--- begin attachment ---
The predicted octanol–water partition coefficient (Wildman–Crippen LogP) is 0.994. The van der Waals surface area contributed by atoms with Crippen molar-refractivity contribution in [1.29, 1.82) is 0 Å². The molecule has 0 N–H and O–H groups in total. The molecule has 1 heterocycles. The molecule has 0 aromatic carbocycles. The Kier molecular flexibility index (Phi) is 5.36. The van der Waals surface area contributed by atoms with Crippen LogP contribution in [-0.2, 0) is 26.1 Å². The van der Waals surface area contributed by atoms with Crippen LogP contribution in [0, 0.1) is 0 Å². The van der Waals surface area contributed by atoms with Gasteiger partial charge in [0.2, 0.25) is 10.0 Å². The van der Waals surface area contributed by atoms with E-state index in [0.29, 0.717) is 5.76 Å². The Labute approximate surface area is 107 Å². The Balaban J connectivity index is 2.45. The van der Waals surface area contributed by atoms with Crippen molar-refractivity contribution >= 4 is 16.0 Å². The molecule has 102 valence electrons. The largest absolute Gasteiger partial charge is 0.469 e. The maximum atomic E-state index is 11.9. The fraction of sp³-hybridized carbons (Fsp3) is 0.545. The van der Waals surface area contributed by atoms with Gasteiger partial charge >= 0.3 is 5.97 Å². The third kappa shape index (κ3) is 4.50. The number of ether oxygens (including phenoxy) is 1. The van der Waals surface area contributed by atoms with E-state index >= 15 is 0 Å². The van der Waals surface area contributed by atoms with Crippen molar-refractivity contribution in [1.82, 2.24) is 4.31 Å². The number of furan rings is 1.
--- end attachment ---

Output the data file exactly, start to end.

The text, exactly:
The predicted octanol–water partition coefficient (Wildman–Crippen LogP) is 0.994. The van der Waals surface area contributed by atoms with Crippen molar-refractivity contribution in [1.29, 1.82) is 0 Å². The molecule has 0 N–H and O–H groups in total. The molecule has 1 heterocycles. The molecule has 0 aromatic carbocycles. The Kier molecular flexibility index (Phi) is 5.36. The van der Waals surface area contributed by atoms with Crippen LogP contribution in [-0.2, 0) is 26.1 Å². The van der Waals surface area contributed by atoms with Crippen LogP contribution in [0, 0.1) is 0 Å². The van der Waals surface area contributed by atoms with Gasteiger partial charge in [0.2, 0.25) is 10.0 Å². The van der Waals surface area contributed by atoms with E-state index in [0.29, 0.717) is 5.76 Å². The Labute approximate surface area is 107 Å². The Balaban J connectivity index is 2.45. The van der Waals surface area contributed by atoms with Crippen molar-refractivity contribution >= 4 is 16.0 Å². The molecule has 102 valence electrons. The largest absolute Gasteiger partial charge is 0.469 e. The maximum atomic E-state index is 11.9. The fraction of sp³-hybridized carbons (Fsp3) is 0.545. The van der Waals surface area contributed by atoms with Gasteiger partial charge >= 0.3 is 5.97 Å². The third kappa shape index (κ3) is 4.50. The number of ether oxygens (including phenoxy) is 1. The van der Waals surface area contributed by atoms with E-state index >= 15 is 0 Å². The van der Waals surface area contributed by atoms with Crippen molar-refractivity contribution in [1.82, 2.24) is 4.31 Å². The number of furan rings is 1.